Atari: Game Over is a 2014 documentary film directed by Zak Penn about the North American video game crash of 1983, using the Atari video game burial excavation as a starting point. Eurogamer called it “one of the best films about gaming this year and should be seen by anyone with an interest in the medium’s early wild west years.” (wiki)
timespace coordinates: 1980’s Beverly Hills, California
Society is a 1989 American body horror film directed by Brian Yuzna, and starring Billy Warlock, Devin DeVasquez, Evan Richards, and Ben Meyerson. Its plot follows a Beverly Hills teenager who finds his wealthy parents are part of a gruesome cult for the social elite.
Though the film was completed in 1989, it was not released until 1992. It was Yuzna’s directorial debut and was written by Rick Fry and Woody Keith. Screaming Mad George was responsible for the special effects.
Scottish comic book company Rough Cut Comics acquired the comic book rights to Society in 2002, producing an official sequel. The comic book series returned in 2003 with Society: Party Animal by writer Colin Barr and artists Shelby Robertson (issue 1) and Neill Cameron (issue 2). (wiki)
… coordinates: “kaleidoscopic montage of ‘70s department store imagery, set to synths in the warm, ethereal vein of the BBC Radiophonic Workshop” b
“In this oneiric oddity, consumerism is everything, ultimately devouring even the consumer – while the real horror is the exploitative means of production, carefully kept underground beyond the sight of bourgeois shoppers above.” Anton Bitel
“In Fabric is a haunting ghost story set against the backdrop of a busy winter sales period in a department store and follows the life of a cursed dress as it passes from person to person, with devastating consequences..” (imdb)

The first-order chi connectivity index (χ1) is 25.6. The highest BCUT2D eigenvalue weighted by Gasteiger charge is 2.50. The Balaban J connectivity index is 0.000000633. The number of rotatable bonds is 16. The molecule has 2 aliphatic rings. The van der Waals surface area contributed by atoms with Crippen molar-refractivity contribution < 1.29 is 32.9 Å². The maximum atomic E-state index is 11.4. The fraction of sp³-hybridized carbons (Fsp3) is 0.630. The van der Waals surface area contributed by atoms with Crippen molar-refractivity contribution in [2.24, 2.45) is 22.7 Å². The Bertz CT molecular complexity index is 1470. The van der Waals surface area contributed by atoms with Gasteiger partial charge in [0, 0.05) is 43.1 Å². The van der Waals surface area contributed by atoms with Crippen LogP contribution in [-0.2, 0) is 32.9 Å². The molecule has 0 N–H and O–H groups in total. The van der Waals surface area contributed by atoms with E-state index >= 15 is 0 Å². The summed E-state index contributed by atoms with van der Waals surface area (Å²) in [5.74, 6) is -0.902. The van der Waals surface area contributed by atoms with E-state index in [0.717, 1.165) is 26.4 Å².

The District! (Hungarian: Nyócker!) is a 2004 Hungarian caricaturistic animated film directed by Áron Gauder. Its original title is a shortened colloquial form of nyolcadik kerület, the eighth district of Budapest, also known as Józsefváros, including an infamous neighbourhood where the film takes place. It is sometimes labelled as the Hungarian South Park.
The animated technique for this movie was rather innovative. The artists took 350 headshot pictures of each actor and used these photos for the expressing emotions and the animation of the heads. The bodies were hand drawn.
The film displays the Hungarian, Roma, Chinese and Arab dwellers and their alliances and conflicts in a humorous way, embedded into a fictive story of a few schoolchildren’s oil-making time-travel and a Romeo and Juliet-type love of a Roma guy towards a white girl. (wiki)
timespace coordinates: East Berlin, from October 1989 to just after German reunification a year later (Most scenes were shot at the Karl-Marx-Allee in Berlin and around Plattenbauten near Alexanderplatz.)
Good Bye Lenin! is a 2003 German tragicomedy film, directed by Wolfgang Becker. The cast includes Daniel Brühl, Katrin Saß, Chulpan Khamatova, and Maria Simon. The story follows a family in East Germany; the mother (Saß) is dedicated to the socialist cause and falls into a coma in October 1989, shortly before the November revolution. When she awakens eight months later in June 1990, her son (Brühl) attempts to protect her from a fatal shock by concealing the fall of the Berlin Wall and the collapse of communism.